Tuesday, November 24, 2015

Little Ms. Crate: gift idea for kids

If you read my blog, you know I'm an active supporter of STEM education, especially when it comes to girls. As a girl, it never occurred to me that working in technology was an option for me because I did not see any women role models. I fell into this field that I love in my mid-20s, but I wish I'd found it sooner. So one of my biggest volunteer missions is to be an active volunteer in my community so girls see that they, too could have a career in tech if they so choose.


Today, I want to share a new crate subscription that was launched recently on Kickstarter.

The service, Little Ms. Crate, introduces young girls to a new career in STEM or leadership each month, and spotlights female role models in the featured field. Crates samples are Little Ms. CEO, Little Ms. Digital Animator, Little Ms. Scientist, etc.


I think it's a great idea and I have supported it. If the venture is funded, then Lu will get a Little Miss CEO kit for Christmas. If you'd like to support the venture, here's a link to the Kickstarter page.

Wednesday, November 11, 2015

Moms as Mentors Building Bridges workshop

It's been a hectic few weeks at work trying to launch 2 marketing websites, complete with new links and assets. But when I read on my local moms' forum that Moms as Mentors was hosting a STEM mom/daughter bonding event, I decided to take the day off and go with Lucinda. I'm so glad we went.

It was a dreary day as we trudged out to Uncle Chris's prized Saab wagon, a loaner while my reliable-but-worn 10 year-old Camry was in the shop, courtesy of Uncle Chris. After a struggle with locks and a fight with the umbrella (who lost), we were on our way to Dedham.

We were the first participants to arrive, and Lucy made me a lovely name tag.


We visited the amazing science room at the Dedham Country Day School and its classroom pets, turtles. We ran into another JPmom Hillary and her daughter, who brought a friend.

We started the session with a big circle. The organizer kicked off the event with a fun activity where she asked questions such as "who has a purple toothbrush?" and if you fit the description, you ran into the middle of the circle. Then the daughters introduced their moms to everyone in the room.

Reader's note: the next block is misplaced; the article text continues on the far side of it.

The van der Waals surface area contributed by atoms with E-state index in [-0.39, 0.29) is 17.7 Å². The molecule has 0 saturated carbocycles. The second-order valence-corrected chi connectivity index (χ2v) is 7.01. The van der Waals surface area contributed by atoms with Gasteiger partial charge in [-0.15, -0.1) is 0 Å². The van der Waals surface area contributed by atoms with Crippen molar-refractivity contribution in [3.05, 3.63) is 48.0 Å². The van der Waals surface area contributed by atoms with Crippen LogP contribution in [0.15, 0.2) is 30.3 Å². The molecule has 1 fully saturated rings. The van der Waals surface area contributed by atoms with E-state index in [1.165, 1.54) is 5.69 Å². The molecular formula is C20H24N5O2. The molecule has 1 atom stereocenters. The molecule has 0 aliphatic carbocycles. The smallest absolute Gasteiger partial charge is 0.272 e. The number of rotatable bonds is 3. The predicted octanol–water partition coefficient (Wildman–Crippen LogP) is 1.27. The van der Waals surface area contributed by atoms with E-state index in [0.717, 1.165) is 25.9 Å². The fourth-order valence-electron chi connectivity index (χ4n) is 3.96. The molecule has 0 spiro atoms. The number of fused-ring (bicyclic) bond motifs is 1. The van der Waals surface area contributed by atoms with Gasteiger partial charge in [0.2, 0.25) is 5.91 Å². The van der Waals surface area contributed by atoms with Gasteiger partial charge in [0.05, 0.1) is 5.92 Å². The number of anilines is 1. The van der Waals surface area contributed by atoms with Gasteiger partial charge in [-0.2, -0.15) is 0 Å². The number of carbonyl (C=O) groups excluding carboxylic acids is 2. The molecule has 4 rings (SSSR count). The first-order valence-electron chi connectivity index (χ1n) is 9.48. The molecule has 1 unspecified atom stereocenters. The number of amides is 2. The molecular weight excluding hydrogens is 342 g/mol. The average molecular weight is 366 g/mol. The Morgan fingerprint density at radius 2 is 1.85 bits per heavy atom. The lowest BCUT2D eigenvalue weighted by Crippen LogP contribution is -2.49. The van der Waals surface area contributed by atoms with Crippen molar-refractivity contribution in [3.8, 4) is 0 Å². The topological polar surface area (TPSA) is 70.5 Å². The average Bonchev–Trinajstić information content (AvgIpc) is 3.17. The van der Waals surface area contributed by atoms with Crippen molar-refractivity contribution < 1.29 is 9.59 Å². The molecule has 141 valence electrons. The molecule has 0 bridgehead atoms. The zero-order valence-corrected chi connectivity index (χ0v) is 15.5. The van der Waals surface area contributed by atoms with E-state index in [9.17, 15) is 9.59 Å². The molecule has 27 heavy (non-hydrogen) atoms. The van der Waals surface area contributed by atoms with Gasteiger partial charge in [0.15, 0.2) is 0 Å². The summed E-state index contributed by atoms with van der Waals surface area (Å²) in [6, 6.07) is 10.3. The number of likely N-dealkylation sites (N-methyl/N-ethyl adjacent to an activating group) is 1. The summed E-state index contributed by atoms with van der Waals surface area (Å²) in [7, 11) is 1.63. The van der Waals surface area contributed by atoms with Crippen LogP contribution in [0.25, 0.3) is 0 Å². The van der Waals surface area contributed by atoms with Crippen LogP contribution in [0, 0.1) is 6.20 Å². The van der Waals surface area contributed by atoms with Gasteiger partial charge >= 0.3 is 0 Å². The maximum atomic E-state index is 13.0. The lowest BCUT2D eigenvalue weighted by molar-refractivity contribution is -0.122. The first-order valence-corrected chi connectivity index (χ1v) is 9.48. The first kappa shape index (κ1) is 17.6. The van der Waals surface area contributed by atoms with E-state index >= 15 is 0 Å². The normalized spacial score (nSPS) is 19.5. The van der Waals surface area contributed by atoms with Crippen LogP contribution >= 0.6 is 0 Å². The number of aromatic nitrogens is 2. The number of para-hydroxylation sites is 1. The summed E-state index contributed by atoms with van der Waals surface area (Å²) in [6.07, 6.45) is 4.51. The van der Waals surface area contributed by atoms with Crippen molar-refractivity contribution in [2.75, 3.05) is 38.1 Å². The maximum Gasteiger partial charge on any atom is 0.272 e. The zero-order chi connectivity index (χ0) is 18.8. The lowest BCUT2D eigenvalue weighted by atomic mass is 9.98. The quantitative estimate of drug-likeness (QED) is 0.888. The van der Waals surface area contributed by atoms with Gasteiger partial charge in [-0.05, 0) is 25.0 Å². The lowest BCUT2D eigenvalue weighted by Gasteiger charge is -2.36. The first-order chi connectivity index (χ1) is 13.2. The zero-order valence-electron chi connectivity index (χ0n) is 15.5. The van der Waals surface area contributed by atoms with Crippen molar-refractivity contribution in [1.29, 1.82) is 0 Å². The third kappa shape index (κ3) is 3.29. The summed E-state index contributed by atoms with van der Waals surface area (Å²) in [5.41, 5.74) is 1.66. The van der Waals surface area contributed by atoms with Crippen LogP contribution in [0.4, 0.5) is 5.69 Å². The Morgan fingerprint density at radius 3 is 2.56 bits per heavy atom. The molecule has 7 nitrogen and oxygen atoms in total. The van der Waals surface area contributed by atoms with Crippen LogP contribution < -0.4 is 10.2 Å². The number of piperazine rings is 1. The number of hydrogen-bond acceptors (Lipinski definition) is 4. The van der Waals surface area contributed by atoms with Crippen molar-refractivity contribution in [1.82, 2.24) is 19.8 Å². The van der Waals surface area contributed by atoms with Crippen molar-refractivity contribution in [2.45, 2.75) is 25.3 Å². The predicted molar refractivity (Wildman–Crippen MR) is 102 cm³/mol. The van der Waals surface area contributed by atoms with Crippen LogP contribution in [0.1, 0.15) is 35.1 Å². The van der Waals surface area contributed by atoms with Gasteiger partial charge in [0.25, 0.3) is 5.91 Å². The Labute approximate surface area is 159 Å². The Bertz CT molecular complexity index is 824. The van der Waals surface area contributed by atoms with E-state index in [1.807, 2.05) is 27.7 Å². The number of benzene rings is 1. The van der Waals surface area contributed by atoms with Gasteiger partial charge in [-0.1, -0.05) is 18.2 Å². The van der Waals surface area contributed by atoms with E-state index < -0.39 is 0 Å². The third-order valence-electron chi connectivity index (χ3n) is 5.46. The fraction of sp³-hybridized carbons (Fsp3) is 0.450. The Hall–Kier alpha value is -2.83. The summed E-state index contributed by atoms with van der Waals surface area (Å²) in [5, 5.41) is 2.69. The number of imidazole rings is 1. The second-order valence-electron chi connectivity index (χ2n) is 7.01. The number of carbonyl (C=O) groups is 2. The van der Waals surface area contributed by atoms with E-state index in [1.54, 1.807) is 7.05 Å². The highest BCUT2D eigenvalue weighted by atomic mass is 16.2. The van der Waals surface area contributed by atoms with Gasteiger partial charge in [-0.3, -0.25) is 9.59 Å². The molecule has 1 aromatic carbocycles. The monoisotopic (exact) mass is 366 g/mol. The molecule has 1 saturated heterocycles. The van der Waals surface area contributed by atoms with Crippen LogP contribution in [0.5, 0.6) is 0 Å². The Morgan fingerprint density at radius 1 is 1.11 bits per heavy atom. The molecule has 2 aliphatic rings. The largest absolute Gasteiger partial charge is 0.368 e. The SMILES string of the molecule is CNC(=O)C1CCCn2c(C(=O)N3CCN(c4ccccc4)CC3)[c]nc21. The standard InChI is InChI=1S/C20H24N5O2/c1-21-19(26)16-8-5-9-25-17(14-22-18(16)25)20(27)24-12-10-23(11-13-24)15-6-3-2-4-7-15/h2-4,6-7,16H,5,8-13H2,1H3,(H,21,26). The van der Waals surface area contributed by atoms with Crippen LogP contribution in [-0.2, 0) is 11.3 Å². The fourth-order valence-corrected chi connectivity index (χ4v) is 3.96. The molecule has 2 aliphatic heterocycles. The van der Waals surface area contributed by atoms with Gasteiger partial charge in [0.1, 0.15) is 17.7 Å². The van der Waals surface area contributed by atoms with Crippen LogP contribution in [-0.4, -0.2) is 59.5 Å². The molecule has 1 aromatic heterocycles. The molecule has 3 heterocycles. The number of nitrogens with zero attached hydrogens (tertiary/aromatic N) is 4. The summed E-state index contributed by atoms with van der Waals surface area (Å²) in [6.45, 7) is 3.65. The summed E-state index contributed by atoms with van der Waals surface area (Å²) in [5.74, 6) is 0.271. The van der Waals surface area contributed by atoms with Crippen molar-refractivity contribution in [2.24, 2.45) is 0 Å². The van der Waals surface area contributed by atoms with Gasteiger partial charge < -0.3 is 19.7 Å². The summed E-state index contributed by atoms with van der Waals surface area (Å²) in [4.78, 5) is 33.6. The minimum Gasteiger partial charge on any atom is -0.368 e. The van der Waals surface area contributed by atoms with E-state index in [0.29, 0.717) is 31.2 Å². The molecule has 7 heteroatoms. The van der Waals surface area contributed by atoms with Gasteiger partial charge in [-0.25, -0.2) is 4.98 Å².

Our main activity was pairing off with our daughter to build roller coasters for marbles using foam tubing, cardboard, masking tape, and some cardboard. The activity progressed in difficulty. The first challenge was to build a roller coaster that included a hill. Then we were to add a loop. Finally, we tried to incorporate both a hill and a loop.


We got right to work and Lucy started brainstorming. She surprised me with how many creative ideas she offered, and how easy it was to work together on this project. I noticed no resistance, only enthusiasm, as we worked through the various obstacles of the activity.


We finished the hill challenge quickly and set about the loop. We had a few failed attempts, wherein I held the tubing and Lucy let the marble go and she would retrieve it from across the room. I think I impressed her by introducing new vocabulary such as minimum viable product, beta, and testing phase.

On about the 5th or 6th run, we got the loop working. We spent the remainder of our time securing the loop with tape, cardboard, and trying to repeat our early success. Lucy was overjoyed when she got the whole thing working!

video

I was struck by how fun loving yet determined Lucy was throughout the morning. It struck me, as a scholar of Amy Cuddy and her research on power poses, how after each success, Lucy automatically threw her hands over her head, beaming and exclaiming. I use the power pose and a pep talk as part of my interview preparation, and it is very effective.


We had the chance to recreate the victory pose after we finished our third challenge.


Then we had a few minutes to walk around and admire the other teams' work.





For our final, much shorter, activity, we made bracelets for each other. Each bead was intended to signify something we appreciated in our relative.

At the end of the activity, we filled out surveys and a few participants offered observations. I shared that I was impressed by Lucy's patience. She told the group that she thought I was good at angles. and engineering.

We went to lunch afterward and shared the meanings behind the bracelets we'd made for each other. I told her that hers meant she was a true friend, excellent leader, loved the water, was a princess, had true love and kindness in her heart, and was a hard worker. Her bracelet for me had all sorts of holiday symbolism, and told me I was beautiful, kind, and loving, and a leader.


Don't worry if you missed this event! There's another one right around the corner this Saturday 11/14 in Boston.